Limited purpose lease program may be revised

ELLSWORTH — If too many cooks spoil the broth, too many limited purpose aquaculture licenses may be spoiling the waters for Maine’s fish farming industry.

The licenses and the sites they cover, both known as “LPAs,” have a one-year term, renewable annually. The area of an LPA site is limited to no more than 400 square feet, and no licensee may hold more than four LPAs at one time.

Conceived as a way to get people interested in trying aquaculture without requiring a major investment, the licenses issued by the Department of Marine Resources have become a different kettle of fish.

With a few individuals having several LPAs, sometimes with family members also having several LPAs, it appears that some relatively large-scale commercial shellfish growers, by aggregating operation on those sites, might be avoiding the expensive and protracted process — including often contentious public hearings — required to obtain a regular aquaculture lease from the DMR.

Since the Legislature established the license, the number of active LPAs has grown exponentially, although the exact number is difficult to determine. On its website, the DMR currently lists some 150 LPAs with licenses that were issued for 2014 or were in the process of renewal. At the end of 2017, many, if not all, of those LPA sites were in use, although the status of their licenses was, at least online, uncertain.

The proposed regulations clarify the rules for obtaining, operating and renewing an LPA and implement changes to the state’s aquaculture laws enacted last year.

Perhaps foremost among the changes is the requirement that, starting with the 2019 license year, applicants for a new LPA or an LPA renewal must complete an educational program approved by the DMR that would cover, among other items, public heath issues as well as good farm management and biosecurity practices to prevent pathogens affecting plants or animals from spreading between farms.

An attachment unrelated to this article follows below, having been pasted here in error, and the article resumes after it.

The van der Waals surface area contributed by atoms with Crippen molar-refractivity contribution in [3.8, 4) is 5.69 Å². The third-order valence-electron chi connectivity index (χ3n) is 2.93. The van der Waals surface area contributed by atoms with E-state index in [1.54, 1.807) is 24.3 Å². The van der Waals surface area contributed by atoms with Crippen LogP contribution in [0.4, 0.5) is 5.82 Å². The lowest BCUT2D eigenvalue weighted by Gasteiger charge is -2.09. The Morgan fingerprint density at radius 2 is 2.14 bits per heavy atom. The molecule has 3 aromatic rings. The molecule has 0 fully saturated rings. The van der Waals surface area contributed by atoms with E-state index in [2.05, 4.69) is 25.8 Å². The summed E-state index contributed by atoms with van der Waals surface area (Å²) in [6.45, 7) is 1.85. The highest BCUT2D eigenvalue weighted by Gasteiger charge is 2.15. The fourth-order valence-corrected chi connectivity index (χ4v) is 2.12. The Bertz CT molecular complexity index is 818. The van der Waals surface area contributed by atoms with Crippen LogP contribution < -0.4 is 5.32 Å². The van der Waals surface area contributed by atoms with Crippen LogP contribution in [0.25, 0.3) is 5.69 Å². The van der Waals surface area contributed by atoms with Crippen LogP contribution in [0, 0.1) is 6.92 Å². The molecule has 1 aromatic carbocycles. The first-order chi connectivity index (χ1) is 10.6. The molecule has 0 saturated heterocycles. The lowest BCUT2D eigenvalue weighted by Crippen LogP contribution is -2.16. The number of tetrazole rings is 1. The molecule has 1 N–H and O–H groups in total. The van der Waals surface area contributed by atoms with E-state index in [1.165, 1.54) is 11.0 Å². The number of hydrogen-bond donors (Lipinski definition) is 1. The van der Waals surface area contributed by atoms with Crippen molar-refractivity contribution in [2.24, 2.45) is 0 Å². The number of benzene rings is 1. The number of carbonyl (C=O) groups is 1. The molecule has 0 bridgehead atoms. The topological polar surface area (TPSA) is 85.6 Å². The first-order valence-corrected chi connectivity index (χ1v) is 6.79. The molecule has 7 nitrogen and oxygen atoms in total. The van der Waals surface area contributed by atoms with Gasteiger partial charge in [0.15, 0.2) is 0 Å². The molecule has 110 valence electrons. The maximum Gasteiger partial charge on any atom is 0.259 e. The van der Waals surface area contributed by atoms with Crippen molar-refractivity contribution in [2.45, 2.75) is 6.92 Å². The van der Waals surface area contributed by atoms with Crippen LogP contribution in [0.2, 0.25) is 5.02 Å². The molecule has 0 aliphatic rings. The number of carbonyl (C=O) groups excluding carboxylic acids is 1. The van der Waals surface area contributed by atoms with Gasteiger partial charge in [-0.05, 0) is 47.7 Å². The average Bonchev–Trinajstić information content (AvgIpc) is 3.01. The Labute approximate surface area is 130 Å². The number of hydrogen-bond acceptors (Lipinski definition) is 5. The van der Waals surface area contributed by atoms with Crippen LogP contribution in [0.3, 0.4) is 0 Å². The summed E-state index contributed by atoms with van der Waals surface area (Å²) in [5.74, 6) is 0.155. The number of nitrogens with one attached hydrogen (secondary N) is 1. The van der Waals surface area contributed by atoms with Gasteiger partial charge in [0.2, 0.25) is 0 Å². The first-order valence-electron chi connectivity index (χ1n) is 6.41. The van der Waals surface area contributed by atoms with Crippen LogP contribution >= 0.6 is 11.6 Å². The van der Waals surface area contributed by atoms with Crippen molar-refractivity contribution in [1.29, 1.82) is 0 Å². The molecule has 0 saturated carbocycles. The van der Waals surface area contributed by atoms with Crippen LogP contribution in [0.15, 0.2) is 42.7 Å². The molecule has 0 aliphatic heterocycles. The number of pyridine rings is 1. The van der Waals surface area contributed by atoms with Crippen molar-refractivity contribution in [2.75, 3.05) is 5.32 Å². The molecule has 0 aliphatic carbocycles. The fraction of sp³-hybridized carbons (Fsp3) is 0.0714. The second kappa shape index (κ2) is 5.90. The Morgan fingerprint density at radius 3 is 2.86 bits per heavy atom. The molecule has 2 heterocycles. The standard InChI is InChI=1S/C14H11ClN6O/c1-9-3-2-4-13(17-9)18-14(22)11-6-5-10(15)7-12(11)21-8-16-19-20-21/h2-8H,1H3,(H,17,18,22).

Sebastian Belle, executive director of the Maine Aquaculture Association, said his organization “supported the educational piece” of the new rules.

“We lobbied for that in the legislature,” Belle said.

Another key element of the revised rules is to limit the number of “helpers” working at each LPA site to no more than three and to limit the number of LPAs those helpers may work on to no more than four, other than their own.

Belle called the limitation “a step in the right direction” to control the rapid expansion of LPAs, “but it may not limit their growth.”

While many of the proposed revisions to the regulations appear merely technical, there are two other changes that are significant.

The first clarifies how the dimensions of an LPA are to be measured with an eye to eliminating oddly-shaped sites that might interfere with placing other LPAs or make it difficult for the Marine Patrol to determine exactly what the boundaries of a particular LPA might be.

The second change eliminates the burdensome requirement that every piece of gear used on an LPA be marked with the license-holder’s identification. That could mean marking dozens, or hundreds, of nets, shellfish growing bags and other equipment.

“That’s OK if someone is taking care of their gear properly,” Belle said, “but it might make it difficult for the Marine Patrol to identify gear that has come loose.”

If there is sufficient interest in the new regulations, the DMR will hold public hearings on Monday, Jan. 22, at Yarmouth Log Cabin in Yarmouth and on Wednesday, Jan. 24, at the Maine State Ferry Terminal in Rockland. Both hearings are scheduled for 6 p.m. Information about weather-related schedule changes will be posted on the DMR website:


Stephen Rappaport

Stephen Rappaport

Waterfront Editor at The Ellsworth American
Stephen Rappaport has lived in Maine for nearly 30 years. A lifelong sailor, he spends as much time as possible messing about in boats. [email protected]

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